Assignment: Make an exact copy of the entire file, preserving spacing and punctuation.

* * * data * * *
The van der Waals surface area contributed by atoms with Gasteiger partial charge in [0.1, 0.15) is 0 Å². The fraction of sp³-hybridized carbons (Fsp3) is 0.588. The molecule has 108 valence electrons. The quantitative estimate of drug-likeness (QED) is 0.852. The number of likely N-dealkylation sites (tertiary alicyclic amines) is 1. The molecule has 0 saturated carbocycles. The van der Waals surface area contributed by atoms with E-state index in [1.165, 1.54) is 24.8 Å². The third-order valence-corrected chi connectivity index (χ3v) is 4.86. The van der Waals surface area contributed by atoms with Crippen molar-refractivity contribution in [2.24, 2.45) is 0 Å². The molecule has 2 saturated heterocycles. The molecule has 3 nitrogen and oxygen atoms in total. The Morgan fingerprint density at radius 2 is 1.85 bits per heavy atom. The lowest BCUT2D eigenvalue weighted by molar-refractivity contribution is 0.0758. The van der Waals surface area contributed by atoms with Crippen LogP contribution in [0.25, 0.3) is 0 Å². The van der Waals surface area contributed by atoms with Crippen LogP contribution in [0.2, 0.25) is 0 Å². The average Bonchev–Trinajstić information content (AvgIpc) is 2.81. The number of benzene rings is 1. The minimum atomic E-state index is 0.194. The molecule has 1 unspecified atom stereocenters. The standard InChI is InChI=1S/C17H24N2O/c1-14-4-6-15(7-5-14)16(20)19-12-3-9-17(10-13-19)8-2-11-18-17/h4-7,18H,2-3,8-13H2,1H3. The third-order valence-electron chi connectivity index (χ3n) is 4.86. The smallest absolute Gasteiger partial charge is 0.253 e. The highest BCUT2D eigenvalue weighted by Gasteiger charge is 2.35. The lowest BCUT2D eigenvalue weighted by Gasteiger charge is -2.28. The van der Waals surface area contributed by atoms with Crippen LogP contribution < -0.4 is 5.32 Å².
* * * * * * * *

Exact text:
The van der Waals surface area contributed by atoms with Gasteiger partial charge in [0.1, 0.15) is 0 Å². The fraction of sp³-hybridized carbons (Fsp3) is 0.588. The molecule has 108 valence electrons. The quantitative estimate of drug-likeness (QED) is 0.852. The number of likely N-dealkylation sites (tertiary alicyclic amines) is 1. The molecule has 0 saturated carbocycles. The van der Waals surface area contributed by atoms with E-state index in [1.165, 1.54) is 24.8 Å². The third-order valence-corrected chi connectivity index (χ3v) is 4.86. The van der Waals surface area contributed by atoms with Crippen molar-refractivity contribution in [2.24, 2.45) is 0 Å². The molecule has 2 saturated heterocycles. The molecule has 3 nitrogen and oxygen atoms in total. The Morgan fingerprint density at radius 2 is 1.85 bits per heavy atom. The lowest BCUT2D eigenvalue weighted by molar-refractivity contribution is 0.0758. The van der Waals surface area contributed by atoms with Crippen LogP contribution in [0.25, 0.3) is 0 Å². The van der Waals surface area contributed by atoms with Crippen LogP contribution in [0.2, 0.25) is 0 Å². The average Bonchev–Trinajstić information content (AvgIpc) is 2.81. The number of benzene rings is 1. The minimum atomic E-state index is 0.194. The molecule has 1 unspecified atom stereocenters. The standard InChI is InChI=1S/C17H24N2O/c1-14-4-6-15(7-5-14)16(20)19-12-3-9-17(10-13-19)8-2-11-18-17/h4-7,18H,2-3,8-13H2,1H3. The third-order valence-electron chi connectivity index (χ3n) is 4.86. The smallest absolute Gasteiger partial charge is 0.253 e. The highest BCUT2D eigenvalue weighted by Gasteiger charge is 2.35. The lowest BCUT2D eigenvalue weighted by Gasteiger charge is -2.28. The van der Waals surface area contributed by atoms with Crippen LogP contribution < -0.4 is 5.32 Å².